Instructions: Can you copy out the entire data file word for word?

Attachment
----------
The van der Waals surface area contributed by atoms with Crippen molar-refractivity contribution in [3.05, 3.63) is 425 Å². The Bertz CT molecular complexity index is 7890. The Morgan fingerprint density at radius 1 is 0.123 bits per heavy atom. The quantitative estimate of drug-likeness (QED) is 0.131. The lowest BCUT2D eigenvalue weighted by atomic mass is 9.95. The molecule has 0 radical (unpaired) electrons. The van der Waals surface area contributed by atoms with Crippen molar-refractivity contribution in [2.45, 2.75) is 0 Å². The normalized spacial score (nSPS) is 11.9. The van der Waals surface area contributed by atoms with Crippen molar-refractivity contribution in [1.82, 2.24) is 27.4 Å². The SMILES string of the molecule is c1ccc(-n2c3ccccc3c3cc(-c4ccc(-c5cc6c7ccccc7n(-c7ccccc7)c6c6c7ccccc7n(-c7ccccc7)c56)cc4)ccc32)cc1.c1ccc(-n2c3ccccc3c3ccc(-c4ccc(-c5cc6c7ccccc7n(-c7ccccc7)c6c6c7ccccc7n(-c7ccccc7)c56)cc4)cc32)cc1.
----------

The van der Waals surface area contributed by atoms with Crippen molar-refractivity contribution in [3.05, 3.63) is 425 Å². The Bertz CT molecular complexity index is 7890. The Morgan fingerprint density at radius 1 is 0.123 bits per heavy atom. The quantitative estimate of drug-likeness (QED) is 0.131. The lowest BCUT2D eigenvalue weighted by atomic mass is 9.95. The molecule has 0 radical (unpaired) electrons. The van der Waals surface area contributed by atoms with Crippen molar-refractivity contribution in [2.45, 2.75) is 0 Å². The normalized spacial score (nSPS) is 11.9. The van der Waals surface area contributed by atoms with Crippen molar-refractivity contribution in [1.82, 2.24) is 27.4 Å². The SMILES string of the molecule is c1ccc(-n2c3ccccc3c3cc(-c4ccc(-c5cc6c7ccccc7n(-c7ccccc7)c6c6c7ccccc7n(-c7ccccc7)c56)cc4)ccc32)cc1.c1ccc(-n2c3ccccc3c3ccc(-c4ccc(-c5cc6c7ccccc7n(-c7ccccc7)c6c6c7ccccc7n(-c7ccccc7)c56)cc4)cc32)cc1.